On Roger Ebert and ‘Life Itself’ (The Book, The Movie & The Concept)

Ask any number of film buffs who the greatest movie critic of all-time is and two-thirds of them will answer Pauline Kael. Ask any number of average moviegoers that same question, and three-fourths of them will answer Roger Ebert. Ask any random sample of people from either group who the top three film critics of all-time are, and Roger Ebert will be the only name that consistently appears across both lists.

Therein lies his strength.

Roger Ebert is the everyman, the glutton, the philosopher and the drunkard. He is the Pulitzer-Prize winner and the terminal cancer patient. He represents the intolerable and the cherished, the physically handicapped and the triumphant, the down-but-never-out, the raging underdog within us. Roger Ebert is the barroom poet, the wise, old sage, the blue-collar hero and the hometown troubadour. He is the reporter, the author, the screenwriter and the satirist. He is the celebrity, the TV star, the loyal father, friend and husband. He is our champion and our legend. He is our worker and our icon.

Like most champions, Roger Ebert found a way of maneuvering over whenever circumstances prevented him from moving up. When he hit the ceiling of the newspaper business, he found a new gig on TV. When he bottomed out on television, he reinvented his celebrity online. When Ebert became physically incapacitated, he found a way to inhabit a more vivid space entirely, using the same four basic tools – his eyes, his ears, his brains and fingers – that got him hooked on this whole gambit to begin with.

The beauty of it was – and is – that the closer Roger Ebert came to passing, the more untethered he became in terms of what he would and wouldn’t write. His life, as it remains, represents nothing short of a symphony, the type of thing – much like his memoir – you can return to time and again, like a warm blanket or a handwritten letter. Roger Ebert fell into film criticism by accident and he wound up reimagining it as an industry. He stuck with the gig, he stuck with his woman, his woman stuck with him, and Roger Ebert stuck with us. No jaw, no voice, no problem – Roger Ebert’s got it covered. He went through periods during which he could neither sleep nor eat nor drink, and through it all he just kept writing, writing posts in brilliant spurts until two days before he died.

I think about this every now and again, as I have occasion to attend various film screenings around the city. These screenings, they take place in tiny cushioned rooms. Prior to the house lights going down, there is a great deal of one-ups-man-ship going on (“I find his work a bit pretentious,” “I sat next to her one night in Cannes.”). For the most part, I keep to myself. In a room full of critics with its even greater share of hangers-on, I lack the interest or initiative to discuss why I post my criticism via a very small personal website. My work is good. I know that. I see no need for name-dropping as a means of getting over. And yet I mention this because I routinely find myself scanning the room, yet lacking any urge to wander over and humbly compliment any critic on her work.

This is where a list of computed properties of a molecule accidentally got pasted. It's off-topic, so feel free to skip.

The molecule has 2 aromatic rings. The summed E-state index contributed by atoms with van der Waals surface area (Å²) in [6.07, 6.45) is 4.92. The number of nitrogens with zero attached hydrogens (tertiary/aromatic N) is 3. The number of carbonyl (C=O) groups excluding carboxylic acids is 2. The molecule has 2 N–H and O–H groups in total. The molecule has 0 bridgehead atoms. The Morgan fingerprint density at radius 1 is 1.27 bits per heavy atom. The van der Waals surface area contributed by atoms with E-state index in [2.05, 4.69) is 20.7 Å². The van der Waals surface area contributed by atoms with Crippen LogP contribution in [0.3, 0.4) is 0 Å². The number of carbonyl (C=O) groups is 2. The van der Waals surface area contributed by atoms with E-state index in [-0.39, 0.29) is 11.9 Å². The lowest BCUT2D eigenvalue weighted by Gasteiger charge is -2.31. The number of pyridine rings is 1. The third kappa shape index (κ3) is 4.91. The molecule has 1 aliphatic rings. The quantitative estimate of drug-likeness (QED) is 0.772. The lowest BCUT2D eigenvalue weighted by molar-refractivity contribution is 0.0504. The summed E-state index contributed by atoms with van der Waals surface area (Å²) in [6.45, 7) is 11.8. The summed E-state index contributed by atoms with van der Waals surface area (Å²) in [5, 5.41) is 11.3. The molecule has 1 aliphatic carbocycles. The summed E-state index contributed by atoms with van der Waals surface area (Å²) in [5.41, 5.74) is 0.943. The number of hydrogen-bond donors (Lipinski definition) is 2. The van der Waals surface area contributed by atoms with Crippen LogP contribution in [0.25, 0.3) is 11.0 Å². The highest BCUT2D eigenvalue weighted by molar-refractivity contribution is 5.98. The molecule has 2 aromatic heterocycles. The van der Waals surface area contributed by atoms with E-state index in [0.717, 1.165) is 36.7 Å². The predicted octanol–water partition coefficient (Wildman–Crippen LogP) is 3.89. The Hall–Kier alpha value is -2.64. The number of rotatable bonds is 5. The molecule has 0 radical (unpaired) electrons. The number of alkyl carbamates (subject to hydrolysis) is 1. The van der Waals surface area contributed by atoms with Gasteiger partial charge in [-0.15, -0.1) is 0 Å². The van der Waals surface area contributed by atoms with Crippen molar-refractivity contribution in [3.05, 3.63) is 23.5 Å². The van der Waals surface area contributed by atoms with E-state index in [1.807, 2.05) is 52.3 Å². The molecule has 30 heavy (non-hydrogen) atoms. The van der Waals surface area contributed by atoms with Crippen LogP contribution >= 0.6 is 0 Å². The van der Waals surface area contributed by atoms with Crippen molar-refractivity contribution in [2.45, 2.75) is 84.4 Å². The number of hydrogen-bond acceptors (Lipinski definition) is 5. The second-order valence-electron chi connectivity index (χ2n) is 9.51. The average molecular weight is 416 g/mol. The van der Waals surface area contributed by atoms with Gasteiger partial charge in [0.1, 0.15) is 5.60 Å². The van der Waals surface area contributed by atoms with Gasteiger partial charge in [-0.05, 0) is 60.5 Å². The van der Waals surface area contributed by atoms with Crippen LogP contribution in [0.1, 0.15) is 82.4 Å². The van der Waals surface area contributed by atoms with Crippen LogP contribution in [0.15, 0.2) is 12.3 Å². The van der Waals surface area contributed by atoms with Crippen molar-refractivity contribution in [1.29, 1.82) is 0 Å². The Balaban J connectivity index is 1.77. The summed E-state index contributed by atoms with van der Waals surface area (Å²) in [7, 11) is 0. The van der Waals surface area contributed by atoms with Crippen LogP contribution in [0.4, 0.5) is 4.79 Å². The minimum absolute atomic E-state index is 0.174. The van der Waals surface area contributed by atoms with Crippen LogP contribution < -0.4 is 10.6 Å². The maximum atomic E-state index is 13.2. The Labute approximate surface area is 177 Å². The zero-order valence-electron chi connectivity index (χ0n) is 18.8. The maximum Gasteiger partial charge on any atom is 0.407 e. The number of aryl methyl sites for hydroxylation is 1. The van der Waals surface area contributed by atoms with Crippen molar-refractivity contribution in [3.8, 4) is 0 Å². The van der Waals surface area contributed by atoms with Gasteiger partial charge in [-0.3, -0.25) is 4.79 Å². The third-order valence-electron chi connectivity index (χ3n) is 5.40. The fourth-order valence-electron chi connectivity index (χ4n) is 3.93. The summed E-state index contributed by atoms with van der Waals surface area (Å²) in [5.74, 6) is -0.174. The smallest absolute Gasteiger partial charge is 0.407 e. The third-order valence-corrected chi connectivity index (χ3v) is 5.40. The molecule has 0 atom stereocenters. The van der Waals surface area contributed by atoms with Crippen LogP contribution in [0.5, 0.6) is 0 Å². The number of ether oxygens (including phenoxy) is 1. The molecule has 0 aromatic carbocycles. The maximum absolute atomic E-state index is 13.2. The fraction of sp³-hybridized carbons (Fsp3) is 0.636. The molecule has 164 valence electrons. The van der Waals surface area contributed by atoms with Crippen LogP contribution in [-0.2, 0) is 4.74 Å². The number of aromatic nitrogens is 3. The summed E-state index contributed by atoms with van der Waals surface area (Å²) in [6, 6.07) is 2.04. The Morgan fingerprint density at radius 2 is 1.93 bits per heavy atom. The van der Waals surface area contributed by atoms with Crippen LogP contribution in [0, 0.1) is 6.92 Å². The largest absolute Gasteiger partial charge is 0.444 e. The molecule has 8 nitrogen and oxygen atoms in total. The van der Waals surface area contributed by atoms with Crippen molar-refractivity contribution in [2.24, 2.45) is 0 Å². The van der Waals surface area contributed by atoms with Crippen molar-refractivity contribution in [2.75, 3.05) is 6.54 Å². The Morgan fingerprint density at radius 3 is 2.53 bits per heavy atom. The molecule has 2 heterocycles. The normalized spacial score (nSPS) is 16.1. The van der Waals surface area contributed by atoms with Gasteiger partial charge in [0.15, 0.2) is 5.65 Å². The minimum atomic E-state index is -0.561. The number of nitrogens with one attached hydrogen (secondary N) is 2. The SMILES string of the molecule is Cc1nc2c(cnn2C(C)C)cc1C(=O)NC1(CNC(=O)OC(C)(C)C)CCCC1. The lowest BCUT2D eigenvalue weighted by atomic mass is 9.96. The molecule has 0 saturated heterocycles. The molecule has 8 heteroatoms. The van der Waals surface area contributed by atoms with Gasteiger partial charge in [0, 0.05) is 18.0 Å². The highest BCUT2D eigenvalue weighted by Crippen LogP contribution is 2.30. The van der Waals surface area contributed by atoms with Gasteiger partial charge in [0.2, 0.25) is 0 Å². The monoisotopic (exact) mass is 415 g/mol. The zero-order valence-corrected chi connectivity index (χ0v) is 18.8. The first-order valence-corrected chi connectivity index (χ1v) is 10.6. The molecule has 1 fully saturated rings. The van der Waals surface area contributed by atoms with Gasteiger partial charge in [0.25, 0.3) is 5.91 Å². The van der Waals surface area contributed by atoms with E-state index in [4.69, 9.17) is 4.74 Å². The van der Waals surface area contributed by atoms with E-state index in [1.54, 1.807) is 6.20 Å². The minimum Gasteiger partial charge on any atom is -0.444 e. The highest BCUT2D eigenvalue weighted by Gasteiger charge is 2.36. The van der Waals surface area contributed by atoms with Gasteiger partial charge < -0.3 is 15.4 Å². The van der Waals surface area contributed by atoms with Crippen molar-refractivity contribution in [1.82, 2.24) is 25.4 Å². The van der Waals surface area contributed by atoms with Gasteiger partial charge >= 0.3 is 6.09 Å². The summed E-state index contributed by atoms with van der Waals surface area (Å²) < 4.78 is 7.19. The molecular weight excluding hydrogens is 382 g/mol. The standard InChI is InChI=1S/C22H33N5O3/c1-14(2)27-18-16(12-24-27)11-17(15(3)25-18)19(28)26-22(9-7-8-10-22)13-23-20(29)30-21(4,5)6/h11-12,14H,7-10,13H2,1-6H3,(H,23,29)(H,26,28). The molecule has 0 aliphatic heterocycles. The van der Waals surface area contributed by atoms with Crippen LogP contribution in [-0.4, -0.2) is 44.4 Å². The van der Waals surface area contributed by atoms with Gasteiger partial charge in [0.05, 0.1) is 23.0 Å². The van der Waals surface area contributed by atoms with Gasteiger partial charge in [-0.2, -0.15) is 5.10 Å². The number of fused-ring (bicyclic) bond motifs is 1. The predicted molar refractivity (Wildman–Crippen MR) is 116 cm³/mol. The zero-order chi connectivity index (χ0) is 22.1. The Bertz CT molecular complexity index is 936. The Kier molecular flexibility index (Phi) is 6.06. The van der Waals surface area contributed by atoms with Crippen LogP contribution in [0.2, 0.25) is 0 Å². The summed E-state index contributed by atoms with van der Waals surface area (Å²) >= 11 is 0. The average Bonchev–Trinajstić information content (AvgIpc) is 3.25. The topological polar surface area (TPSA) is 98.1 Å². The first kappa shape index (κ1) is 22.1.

Vincent Canby is dead. Pauline Kael is dead. And so now, too, is Roger Ebert.

Cancer. Parkinson’s. Cancer, respectively.

The good news is Roger Ebert is once again alive up on the screen, in what can only be referred to as the most triumphant coup of his career. If you were a fan, and if, like me, you read Roger Ebert’s memoir, then you really should go see this documentary. If you weren’t a fan, or, worse yet, if you are completely unaware of Roger Ebert, that’s all the more reason you should buy the ticket, take the ride. I quote directly here from Roger Ebert’s Life Itself (the book and not the film): “The main thing wrong with a movie that is 10 years old is that it isn’t 30 years old. After the hairstyles and the costumes stop being dated and start being history, we can tell if the movie itself is timeless.” The same can be said for a life. And looking back upon more than 50 years of brilliant living, it is clear now, perhaps more so than ever, that Roger Ebert was – and is – a classic. He changed the way film marketing was done.

(Life Itself opens in limited release this Friday.)